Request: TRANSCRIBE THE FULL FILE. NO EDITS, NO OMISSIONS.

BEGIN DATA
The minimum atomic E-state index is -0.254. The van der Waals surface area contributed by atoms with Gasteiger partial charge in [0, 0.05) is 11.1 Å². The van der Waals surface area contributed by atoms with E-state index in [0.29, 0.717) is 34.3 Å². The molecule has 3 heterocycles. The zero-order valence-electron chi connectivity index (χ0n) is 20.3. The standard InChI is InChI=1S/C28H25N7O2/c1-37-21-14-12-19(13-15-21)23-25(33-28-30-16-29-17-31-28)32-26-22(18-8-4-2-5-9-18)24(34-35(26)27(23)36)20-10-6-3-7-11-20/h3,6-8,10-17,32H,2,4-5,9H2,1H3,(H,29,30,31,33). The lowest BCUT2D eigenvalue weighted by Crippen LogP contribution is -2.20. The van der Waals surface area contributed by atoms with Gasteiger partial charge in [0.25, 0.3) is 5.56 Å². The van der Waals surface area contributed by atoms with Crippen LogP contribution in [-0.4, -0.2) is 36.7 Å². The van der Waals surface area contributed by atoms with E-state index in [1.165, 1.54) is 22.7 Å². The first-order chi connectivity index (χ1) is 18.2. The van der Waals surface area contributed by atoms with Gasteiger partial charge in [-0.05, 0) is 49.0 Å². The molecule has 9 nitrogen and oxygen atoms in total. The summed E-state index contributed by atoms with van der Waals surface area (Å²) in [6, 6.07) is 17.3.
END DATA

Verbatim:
The minimum atomic E-state index is -0.254. The van der Waals surface area contributed by atoms with Gasteiger partial charge in [0, 0.05) is 11.1 Å². The van der Waals surface area contributed by atoms with E-state index in [0.29, 0.717) is 34.3 Å². The molecule has 3 heterocycles. The zero-order valence-electron chi connectivity index (χ0n) is 20.3. The standard InChI is InChI=1S/C28H25N7O2/c1-37-21-14-12-19(13-15-21)23-25(33-28-30-16-29-17-31-28)32-26-22(18-8-4-2-5-9-18)24(34-35(26)27(23)36)20-10-6-3-7-11-20/h3,6-8,10-17,32H,2,4-5,9H2,1H3,(H,29,30,31,33). The lowest BCUT2D eigenvalue weighted by Crippen LogP contribution is -2.20. The van der Waals surface area contributed by atoms with Gasteiger partial charge in [0.25, 0.3) is 5.56 Å². The van der Waals surface area contributed by atoms with Crippen LogP contribution in [-0.4, -0.2) is 36.7 Å². The van der Waals surface area contributed by atoms with E-state index in [1.165, 1.54) is 22.7 Å². The first-order chi connectivity index (χ1) is 18.2. The van der Waals surface area contributed by atoms with Gasteiger partial charge in [-0.05, 0) is 49.0 Å². The molecule has 9 nitrogen and oxygen atoms in total. The summed E-state index contributed by atoms with van der Waals surface area (Å²) in [6, 6.07) is 17.3.